*(As pointed out by my friend Jakub Paczkowski, this scenario could work for teams that have no methods and processes in place and would like to take advantage of a tool’s native methods and processes as an initial baseline to educate themselves on such approaches. I tend to agree with Jakub, although, of course, a project manager could be more helpful in such scenario.)
Second: One could argue my fictional scenario is too ludicrous and say she or he belongs to a team that hasn’t gone through any similar messy circumstances, but they still don’t get along with their PM tool. To those, I’d kindly ask: Please, look at the wherefores instead of specific ornaments, then reflect about them in relation to your team’s problems.
What 123XYZ could do about it?
Now let’s puzzle out 123XYZ’s three main problems:
First: Before adopting any PM tool, your team must have clearly defined methods and processes. And by “have,” I mean they should be in use, as in the team understands and systematically follows the proper steps, practices, and rituals. Plus, such methods and processes should work even without the support of any PM software tool (they shouldn’t be interdependent). For example, you should be able to manage your pipeline flow using the help of post-its only. That may require more effort, but it would even be helpful to test your methods and processes in a genuine Agile approach (think MVP/Magic of Oz etc.), then adjust them before effectively hiring a software tool and automating stuff etc.
Second: Someone must be in charge of all project management activities. Doesn’t matter what you name such a person — project manager, team lead, process master, Dorothy, or Mr. Wolf — as long as you have someone able to orchestrate efforts, streamline methods, tweak the tools, have an eye on continuous improvement, make the communication flow, remove obstacles, support the team etc.
Needless to say, this person must have a solid understanding of product management, project management, and software development methods and processes.
Third: With methods and processes in place and someone leading project management, we can start talking about a PM tool.
So, returning to 123XYZ’s case: Since they already have Jira in place, for the next step, the team should outline how they would like the tool to support their methods and processes, then kick-off a project to (re)setup and (re)customize Jira properly.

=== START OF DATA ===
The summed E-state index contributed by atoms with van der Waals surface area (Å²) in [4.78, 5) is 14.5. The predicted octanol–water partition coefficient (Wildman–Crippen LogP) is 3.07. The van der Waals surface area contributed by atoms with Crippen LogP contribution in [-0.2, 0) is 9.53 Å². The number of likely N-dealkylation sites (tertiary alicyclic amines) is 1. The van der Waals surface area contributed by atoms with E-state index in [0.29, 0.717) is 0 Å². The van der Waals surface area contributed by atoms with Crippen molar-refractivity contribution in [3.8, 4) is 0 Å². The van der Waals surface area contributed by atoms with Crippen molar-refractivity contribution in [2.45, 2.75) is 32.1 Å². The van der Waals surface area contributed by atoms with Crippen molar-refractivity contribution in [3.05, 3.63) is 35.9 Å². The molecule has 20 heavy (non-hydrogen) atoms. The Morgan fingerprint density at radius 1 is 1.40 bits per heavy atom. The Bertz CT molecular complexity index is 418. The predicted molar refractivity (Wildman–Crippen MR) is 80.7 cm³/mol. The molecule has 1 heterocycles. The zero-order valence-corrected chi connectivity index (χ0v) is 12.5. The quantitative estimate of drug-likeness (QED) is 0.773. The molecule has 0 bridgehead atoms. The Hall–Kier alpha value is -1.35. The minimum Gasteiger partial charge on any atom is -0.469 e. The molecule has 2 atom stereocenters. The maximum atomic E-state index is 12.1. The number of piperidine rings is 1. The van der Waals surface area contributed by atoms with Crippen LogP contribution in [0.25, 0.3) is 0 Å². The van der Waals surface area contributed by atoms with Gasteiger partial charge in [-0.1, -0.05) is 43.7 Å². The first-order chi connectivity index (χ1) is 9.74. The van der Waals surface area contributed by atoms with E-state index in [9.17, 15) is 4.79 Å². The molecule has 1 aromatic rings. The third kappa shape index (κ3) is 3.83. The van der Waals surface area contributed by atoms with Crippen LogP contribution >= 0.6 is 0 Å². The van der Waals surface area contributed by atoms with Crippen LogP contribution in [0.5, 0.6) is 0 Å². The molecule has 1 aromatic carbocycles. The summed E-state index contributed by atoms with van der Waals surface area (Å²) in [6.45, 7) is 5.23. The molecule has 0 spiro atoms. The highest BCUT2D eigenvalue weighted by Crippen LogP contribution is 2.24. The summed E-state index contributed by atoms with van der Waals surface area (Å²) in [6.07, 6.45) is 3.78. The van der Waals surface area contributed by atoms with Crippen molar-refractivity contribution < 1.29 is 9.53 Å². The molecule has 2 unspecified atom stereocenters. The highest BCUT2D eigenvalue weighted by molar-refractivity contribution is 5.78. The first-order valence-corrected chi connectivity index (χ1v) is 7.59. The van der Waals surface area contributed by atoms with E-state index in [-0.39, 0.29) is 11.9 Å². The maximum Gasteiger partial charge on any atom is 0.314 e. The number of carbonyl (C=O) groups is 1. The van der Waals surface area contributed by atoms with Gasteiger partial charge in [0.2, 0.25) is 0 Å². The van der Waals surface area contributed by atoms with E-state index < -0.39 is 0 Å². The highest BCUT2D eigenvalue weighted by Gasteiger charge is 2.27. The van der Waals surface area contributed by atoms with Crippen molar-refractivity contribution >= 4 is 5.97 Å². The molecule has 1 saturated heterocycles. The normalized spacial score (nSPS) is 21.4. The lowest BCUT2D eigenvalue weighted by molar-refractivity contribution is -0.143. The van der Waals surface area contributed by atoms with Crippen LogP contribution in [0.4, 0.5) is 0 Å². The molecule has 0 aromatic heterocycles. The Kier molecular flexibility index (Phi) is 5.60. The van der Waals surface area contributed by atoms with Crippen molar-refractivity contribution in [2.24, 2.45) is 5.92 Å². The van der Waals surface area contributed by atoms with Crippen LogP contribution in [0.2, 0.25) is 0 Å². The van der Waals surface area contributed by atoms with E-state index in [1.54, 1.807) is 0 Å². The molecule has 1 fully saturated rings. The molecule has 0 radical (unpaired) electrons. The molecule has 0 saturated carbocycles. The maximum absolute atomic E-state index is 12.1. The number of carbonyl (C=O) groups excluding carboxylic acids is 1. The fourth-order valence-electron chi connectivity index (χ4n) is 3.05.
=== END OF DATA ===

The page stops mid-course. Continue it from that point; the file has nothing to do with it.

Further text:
For example, the team creates a wish list with everything they would like from Jira, both from their own ideas and from their findings from benchmark. Note that, at this point, it’s possible that unrealistic requests pop up (we often see people expecting from PM tools things that have no relationship with project management), but since the team now has a project manager, while facilitating the process, she or he will bound the spectrum of requests and remove any scope creep.
Then each wish from the list should be classified by level of priority (e.g., life-and-death, would be nice, cute, not sure about it etc.) and estimated effort to implement (hard as hell, done by tomorrow, a few cups of coffee etc.). Other common points to consider are the occasional need of add-ons for certain tweaks and integrations, hiring a freelancer or a company to help with certain of these customizations, and whether you have a budget for such.
From there, actions should follow as in any other regular project: tasks for setting up Jira are created, prioritized and assigned, resources allocated, implement, test, roll-out, repeat etc. Some companies will work on this list of tasks/wishes gradually, along other initiatives, while other companies will stop other ongoing initiatives temporarily to make their p.m. tool work as they expect in the first place (choices — tell me about them).
A project management tool is nothing more than an artefact to support product management, project management, and software development methods and processes. It won’t make your team proficient on those methods and processes by itself.
Plus, methods and processes shouldn’t be dependent of any tool in particular. Therefore, your team must have its own methods and processes in place to begin with.
Then, when you decide to implement a PM tool, bear in mind its goal is to support your methods and processes, so it should fit inside them, never the other way around.
Last but not least, your team needs a project manager. And it’s okay if you decide to name the role anything different, given that job title is not treading nowadays ;-)
Thanks to my friend Jakub Paczkowski for the review and feedback.